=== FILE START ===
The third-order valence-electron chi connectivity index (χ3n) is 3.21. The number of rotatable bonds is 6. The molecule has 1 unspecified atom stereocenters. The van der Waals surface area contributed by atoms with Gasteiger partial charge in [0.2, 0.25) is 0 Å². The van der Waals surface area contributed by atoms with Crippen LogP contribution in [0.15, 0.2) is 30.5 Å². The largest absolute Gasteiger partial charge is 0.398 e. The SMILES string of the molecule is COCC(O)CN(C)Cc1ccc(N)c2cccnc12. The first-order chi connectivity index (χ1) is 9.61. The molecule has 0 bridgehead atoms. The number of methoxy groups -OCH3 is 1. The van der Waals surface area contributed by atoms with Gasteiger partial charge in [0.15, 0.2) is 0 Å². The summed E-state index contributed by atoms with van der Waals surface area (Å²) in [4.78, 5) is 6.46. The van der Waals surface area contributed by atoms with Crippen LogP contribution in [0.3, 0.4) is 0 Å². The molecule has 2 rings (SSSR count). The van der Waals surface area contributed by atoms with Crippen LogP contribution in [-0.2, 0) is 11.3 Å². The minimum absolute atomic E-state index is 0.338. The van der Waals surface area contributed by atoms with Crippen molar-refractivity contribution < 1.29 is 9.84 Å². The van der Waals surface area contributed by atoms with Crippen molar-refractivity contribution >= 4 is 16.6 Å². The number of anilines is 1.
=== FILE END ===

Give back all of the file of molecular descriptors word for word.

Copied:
The third-order valence-electron chi connectivity index (χ3n) is 3.21. The number of rotatable bonds is 6. The molecule has 1 unspecified atom stereocenters. The van der Waals surface area contributed by atoms with Gasteiger partial charge in [0.2, 0.25) is 0 Å². The van der Waals surface area contributed by atoms with Crippen LogP contribution in [0.15, 0.2) is 30.5 Å². The largest absolute Gasteiger partial charge is 0.398 e. The SMILES string of the molecule is COCC(O)CN(C)Cc1ccc(N)c2cccnc12. The first-order chi connectivity index (χ1) is 9.61. The molecule has 0 bridgehead atoms. The number of methoxy groups -OCH3 is 1. The van der Waals surface area contributed by atoms with Gasteiger partial charge in [0.15, 0.2) is 0 Å². The summed E-state index contributed by atoms with van der Waals surface area (Å²) in [4.78, 5) is 6.46. The van der Waals surface area contributed by atoms with Crippen LogP contribution in [0.3, 0.4) is 0 Å². The molecule has 2 rings (SSSR count). The van der Waals surface area contributed by atoms with Crippen LogP contribution in [-0.2, 0) is 11.3 Å². The minimum absolute atomic E-state index is 0.338. The van der Waals surface area contributed by atoms with Crippen molar-refractivity contribution < 1.29 is 9.84 Å². The van der Waals surface area contributed by atoms with Crippen molar-refractivity contribution >= 4 is 16.6 Å². The number of anilines is 1.